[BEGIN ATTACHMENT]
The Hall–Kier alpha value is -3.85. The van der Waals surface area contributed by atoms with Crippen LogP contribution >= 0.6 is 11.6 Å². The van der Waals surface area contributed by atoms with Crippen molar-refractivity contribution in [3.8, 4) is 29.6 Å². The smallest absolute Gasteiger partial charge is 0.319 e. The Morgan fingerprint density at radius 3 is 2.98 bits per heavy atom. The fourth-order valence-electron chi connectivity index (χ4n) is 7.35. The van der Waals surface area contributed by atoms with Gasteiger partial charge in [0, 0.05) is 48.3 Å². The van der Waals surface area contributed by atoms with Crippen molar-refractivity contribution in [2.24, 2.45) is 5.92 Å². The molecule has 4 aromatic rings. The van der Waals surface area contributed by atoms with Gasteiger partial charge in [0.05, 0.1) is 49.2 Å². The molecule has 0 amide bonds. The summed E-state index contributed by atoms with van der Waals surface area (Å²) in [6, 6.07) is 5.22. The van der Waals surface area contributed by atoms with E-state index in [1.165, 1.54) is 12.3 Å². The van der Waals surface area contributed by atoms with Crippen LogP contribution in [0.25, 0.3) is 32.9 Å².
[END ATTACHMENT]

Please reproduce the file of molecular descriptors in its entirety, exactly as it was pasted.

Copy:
The Hall–Kier alpha value is -3.85. The van der Waals surface area contributed by atoms with Crippen LogP contribution >= 0.6 is 11.6 Å². The van der Waals surface area contributed by atoms with Crippen molar-refractivity contribution in [3.8, 4) is 29.6 Å². The smallest absolute Gasteiger partial charge is 0.319 e. The Morgan fingerprint density at radius 3 is 2.98 bits per heavy atom. The fourth-order valence-electron chi connectivity index (χ4n) is 7.35. The van der Waals surface area contributed by atoms with Gasteiger partial charge in [0, 0.05) is 48.3 Å². The van der Waals surface area contributed by atoms with Crippen molar-refractivity contribution in [2.24, 2.45) is 5.92 Å². The molecule has 4 aromatic rings. The van der Waals surface area contributed by atoms with Gasteiger partial charge in [0.05, 0.1) is 49.2 Å². The molecule has 0 amide bonds. The summed E-state index contributed by atoms with van der Waals surface area (Å²) in [6, 6.07) is 5.22. The van der Waals surface area contributed by atoms with E-state index in [1.165, 1.54) is 12.3 Å². The van der Waals surface area contributed by atoms with Crippen LogP contribution in [0.25, 0.3) is 32.9 Å².